A Loft Conversion And Remodel To A 1930s Home
Renovations are rarely straightforward, with so many challenges thrown in along the way that can really test the owners. Today's renovation tour is with the lovely @rootsandwings_home, a contemporary styled 1930s home which works perfectly for a busy family life. However, creating this home was not without it's issues, with Covid and changing the builders adding some complications.
This home was not the family's ideal home but they have turned it into the most wonderful space that looks beautiful. Having gone through so many challenges throughout the build, this is such a great read for those of you mid reno and finding it tough!
Thanks to Kelly for sharing her renovation advice and beautiful home!
The gorgeous open plan space
Can you tell us about your home and renovation project?
To begin with this was never ever our dream house, we live in a town crammed with Victorian properties and I always found this road of 1930’s houses ‘ugly’ in comparison. It didn’t have any curb appeal as it was a painted over pebble dash monster with lots of pvc! We very nearly didn’t go in when it was for sale!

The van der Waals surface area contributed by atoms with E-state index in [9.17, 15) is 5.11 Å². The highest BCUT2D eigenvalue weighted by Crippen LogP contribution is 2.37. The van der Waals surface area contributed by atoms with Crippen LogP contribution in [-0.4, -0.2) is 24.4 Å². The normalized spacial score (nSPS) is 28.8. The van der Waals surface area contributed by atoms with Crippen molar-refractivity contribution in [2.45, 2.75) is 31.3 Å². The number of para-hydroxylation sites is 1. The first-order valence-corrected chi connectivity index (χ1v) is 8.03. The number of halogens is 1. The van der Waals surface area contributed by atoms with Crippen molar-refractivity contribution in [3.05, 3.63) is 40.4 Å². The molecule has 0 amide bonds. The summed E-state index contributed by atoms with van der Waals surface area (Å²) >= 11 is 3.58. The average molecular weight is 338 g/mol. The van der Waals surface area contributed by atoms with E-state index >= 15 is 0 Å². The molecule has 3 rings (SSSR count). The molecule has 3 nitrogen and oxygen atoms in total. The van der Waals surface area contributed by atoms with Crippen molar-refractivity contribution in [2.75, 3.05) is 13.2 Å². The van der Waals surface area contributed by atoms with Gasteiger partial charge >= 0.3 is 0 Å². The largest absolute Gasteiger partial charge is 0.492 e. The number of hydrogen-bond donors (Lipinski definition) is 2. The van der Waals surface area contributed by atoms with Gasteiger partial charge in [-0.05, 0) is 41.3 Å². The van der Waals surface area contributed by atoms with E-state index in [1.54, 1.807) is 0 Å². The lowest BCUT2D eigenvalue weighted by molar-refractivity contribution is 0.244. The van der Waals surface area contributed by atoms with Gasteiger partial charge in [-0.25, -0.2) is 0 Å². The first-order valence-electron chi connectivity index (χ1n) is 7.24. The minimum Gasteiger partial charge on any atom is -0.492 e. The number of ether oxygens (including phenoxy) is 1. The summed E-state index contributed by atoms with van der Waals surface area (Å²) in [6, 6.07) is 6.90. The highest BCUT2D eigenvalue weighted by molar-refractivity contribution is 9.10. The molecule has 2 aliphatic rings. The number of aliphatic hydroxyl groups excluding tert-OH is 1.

The house had been rented out and had only ever been renovated on a budget. It had cheap lino everywhere, artex on the ceilings and a leaky roof lantern!!! The kitchen layout had been botched together from cheap units and made to fit. The first time we used the shower in the en-suite it leaked through to the floor below. Anytime we touched anything it seemed to fall apart!
However, we saw the potential - it had good space and light, a driveway, garage and a decent size garden, all really close to the town centre (which is rare where we live).
We dreamed of a stylish, modern family home with a light open plan space that we could all be together as a family and entertain in. We had come from a Victorian terrace which we had outgrown as a family.
The exterior after the renovation
The exterior before with the pebbledash and old windows and doors
We have renovated pretty much the whole house and lived through it with three kids! The builder made us a makeshift kitchen in the hallway when they sealed off the kitchen so there was no washing in the bathtub but only a microwave and ikea hob and we had no access to the garden for the whole summer.
We started with the loft conversion which was self-contained (until the stairs went in)! This added a bedroom, en-suite and walk in/through wardrobe. We created our loft space to be our master bedroom and a retreat from the chaos and noise of family life below.